On the Occasion of Superman’s 75th Anniversary

On the Occasion of Superman’s 75th Anniversary

I don’t remember the first time I read Superman. As far back as I can remember, he was always there. I’ve always been a fan. and he’s always been an influence.

I had Superman comics, and the toys and the t-shirts and, of course, Superman From the Thirties to the Seventies. I won second place in the Superman Movie contest and, years later, a Superman trivia contest in the local newspaper. I helped celebrate his Fiftieth Anniversary in Cleveland. If Ohio does issue the Superman license plate, I’ll have that, too.

I love the character. I loved his powers, his adventures, his cast, his history. Some people relate to Batman more, because in the abstract he’s attainable. Not me, I loved the fantastic. Besides, there’s plenty of things to relate to Superman, too. Who hasn’t looked through their clumsiness and glasses at someone and said "If only they knew who I really am, what I’m really like…" There’s a solitude and a purpose to the character that I think we all feel at some point.

He created the industry I work in and that I love so much. Comics existed before, but they were never the same afterward. Much like his constant presence in my life, I’ve always known that I wanted to be a cartoonist. The first character I learned to draw was Superman. The first comic book artist whose style I could recognize was a Superman artist. (Kurt Schaffenberger, though Curt Swan came soon after that.)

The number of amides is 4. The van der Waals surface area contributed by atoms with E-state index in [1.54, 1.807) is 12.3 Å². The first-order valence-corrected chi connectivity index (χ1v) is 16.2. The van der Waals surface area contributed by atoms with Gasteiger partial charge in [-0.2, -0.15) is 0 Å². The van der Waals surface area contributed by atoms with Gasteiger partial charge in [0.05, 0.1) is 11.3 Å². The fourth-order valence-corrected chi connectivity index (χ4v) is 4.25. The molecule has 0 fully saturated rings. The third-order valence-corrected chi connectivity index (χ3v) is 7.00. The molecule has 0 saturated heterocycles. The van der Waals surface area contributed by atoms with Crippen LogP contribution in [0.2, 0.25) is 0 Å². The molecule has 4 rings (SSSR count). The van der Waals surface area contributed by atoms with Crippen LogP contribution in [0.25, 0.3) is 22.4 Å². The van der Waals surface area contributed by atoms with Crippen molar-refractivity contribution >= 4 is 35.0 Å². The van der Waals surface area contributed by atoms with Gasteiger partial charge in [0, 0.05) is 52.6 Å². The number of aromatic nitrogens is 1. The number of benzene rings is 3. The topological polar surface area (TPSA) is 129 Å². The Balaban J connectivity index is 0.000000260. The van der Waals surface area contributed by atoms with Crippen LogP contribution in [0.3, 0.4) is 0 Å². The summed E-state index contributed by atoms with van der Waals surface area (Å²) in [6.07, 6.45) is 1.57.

He was created by kids from my hometown, which made my dream of becoming a cartoonist seem that much more attainable. They were a lesson in persistence and in so many other things. The reason creators know to be concerned about the rights to their characters is because of the path Jerry Seigel and Joe Shuster walked.

I love the message of the character, too. One of the best descriptions I’ve read of the character is: "He isn’t Superman because he has incredible powers. He’s Superman because, with all those powers, he always does what’s right." He calls us all to do the same. In a famous story where he believes he is dying, Superman carves a message to humanity: Do good unto others and every man can be a Superman.

The Man of Steel seventy-five today, and he shows no sign of stopping. It seems that, much like his battle, Superman is never-ending. I couldn’t be happier.

About the Author

Man's man, ladies' man, man about town. Friend to small children and animals. The greatest criminal mind of our time. Occasional cartoonist and writer. Also, very tall.

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